Global air traffic up by 9.5 percent

 International travel showed a strong recovery this year, after a dramatic decline in 2009 at the height of the global financial crisis.  The Geneva-based International Air Transport Association (IATA) said international air traffic passenger demand rose 9.5 percent in February while cargo demand grew 26.5 percent.

 In explaining the impressive growth, the group noted that February 2009 marked the bottom of the cycle for passenger traffic during the global economic recession. Passenger demand must recover by a further 1.4 percent to return to pre-crisis levels, it said.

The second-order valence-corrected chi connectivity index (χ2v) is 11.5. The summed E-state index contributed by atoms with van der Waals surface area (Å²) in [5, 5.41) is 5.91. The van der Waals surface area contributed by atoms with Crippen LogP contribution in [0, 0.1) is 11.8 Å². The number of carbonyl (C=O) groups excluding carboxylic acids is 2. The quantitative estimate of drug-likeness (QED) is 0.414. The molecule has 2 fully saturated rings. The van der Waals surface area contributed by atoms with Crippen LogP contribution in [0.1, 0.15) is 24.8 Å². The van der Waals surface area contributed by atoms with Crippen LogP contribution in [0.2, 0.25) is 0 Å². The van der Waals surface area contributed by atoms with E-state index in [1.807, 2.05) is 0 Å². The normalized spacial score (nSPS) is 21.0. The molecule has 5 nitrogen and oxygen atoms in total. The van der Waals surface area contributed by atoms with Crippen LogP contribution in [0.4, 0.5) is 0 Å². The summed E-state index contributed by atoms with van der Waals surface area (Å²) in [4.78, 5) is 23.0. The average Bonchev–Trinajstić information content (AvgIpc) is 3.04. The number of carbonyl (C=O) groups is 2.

"We are moving in the right direction. In two to three months, the industry should be back to pre-recession traffic levels. This is still not a full recovery. The task ahead is to adjust to two years of lost growth," said Mr. Giovanni Bisignani, director general of IATA.

 European carriers posted the weakest growth at 4.3 percent in February while North American airlines recorded an equally sluggish growth of 4.4 percent.  Asia-Pacific carriers recorded a strong traffic growth of 13.5 percent, which was partly boosted by the timing of the Chinese New Year in February.  Middle Eastern airlines recorded a traffic growth of 25.8 percent, the strongest for any region. Successful competition on long-haul connections to Asia over Middle Eastern hubs has improved the market share of the region's carriers.

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